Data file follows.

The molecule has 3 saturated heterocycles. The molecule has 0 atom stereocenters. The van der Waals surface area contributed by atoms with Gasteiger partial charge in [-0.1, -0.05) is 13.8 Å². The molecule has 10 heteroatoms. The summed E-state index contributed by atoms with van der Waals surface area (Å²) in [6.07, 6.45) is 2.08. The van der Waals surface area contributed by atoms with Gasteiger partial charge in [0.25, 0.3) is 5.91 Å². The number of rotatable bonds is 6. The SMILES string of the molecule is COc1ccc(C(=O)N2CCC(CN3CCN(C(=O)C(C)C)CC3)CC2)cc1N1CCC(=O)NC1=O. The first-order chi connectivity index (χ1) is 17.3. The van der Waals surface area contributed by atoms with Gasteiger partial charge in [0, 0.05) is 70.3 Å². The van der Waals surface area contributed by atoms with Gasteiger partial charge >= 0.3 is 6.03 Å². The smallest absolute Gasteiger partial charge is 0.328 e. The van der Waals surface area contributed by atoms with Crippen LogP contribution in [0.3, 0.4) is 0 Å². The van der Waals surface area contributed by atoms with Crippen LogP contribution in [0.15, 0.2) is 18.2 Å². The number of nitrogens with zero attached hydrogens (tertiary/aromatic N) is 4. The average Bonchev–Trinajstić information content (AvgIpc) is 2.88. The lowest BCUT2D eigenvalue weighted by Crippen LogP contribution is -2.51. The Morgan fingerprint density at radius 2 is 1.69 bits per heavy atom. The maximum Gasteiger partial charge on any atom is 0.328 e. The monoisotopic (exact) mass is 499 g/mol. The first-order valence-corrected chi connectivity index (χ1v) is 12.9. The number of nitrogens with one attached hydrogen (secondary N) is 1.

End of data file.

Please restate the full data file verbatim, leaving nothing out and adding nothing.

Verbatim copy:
The molecule has 3 saturated heterocycles. The molecule has 0 atom stereocenters. The van der Waals surface area contributed by atoms with Gasteiger partial charge in [-0.1, -0.05) is 13.8 Å². The molecule has 10 heteroatoms. The summed E-state index contributed by atoms with van der Waals surface area (Å²) in [6.07, 6.45) is 2.08. The van der Waals surface area contributed by atoms with Gasteiger partial charge in [0.25, 0.3) is 5.91 Å². The number of rotatable bonds is 6. The SMILES string of the molecule is COc1ccc(C(=O)N2CCC(CN3CCN(C(=O)C(C)C)CC3)CC2)cc1N1CCC(=O)NC1=O. The first-order chi connectivity index (χ1) is 17.3. The van der Waals surface area contributed by atoms with Gasteiger partial charge in [0, 0.05) is 70.3 Å². The van der Waals surface area contributed by atoms with Gasteiger partial charge >= 0.3 is 6.03 Å². The smallest absolute Gasteiger partial charge is 0.328 e. The van der Waals surface area contributed by atoms with Crippen LogP contribution in [0.3, 0.4) is 0 Å². The van der Waals surface area contributed by atoms with Crippen LogP contribution in [0.15, 0.2) is 18.2 Å². The number of nitrogens with zero attached hydrogens (tertiary/aromatic N) is 4. The average Bonchev–Trinajstić information content (AvgIpc) is 2.88. The lowest BCUT2D eigenvalue weighted by Crippen LogP contribution is -2.51. The Morgan fingerprint density at radius 2 is 1.69 bits per heavy atom. The maximum Gasteiger partial charge on any atom is 0.328 e. The monoisotopic (exact) mass is 499 g/mol. The first-order valence-corrected chi connectivity index (χ1v) is 12.9. The number of nitrogens with one attached hydrogen (secondary N) is 1.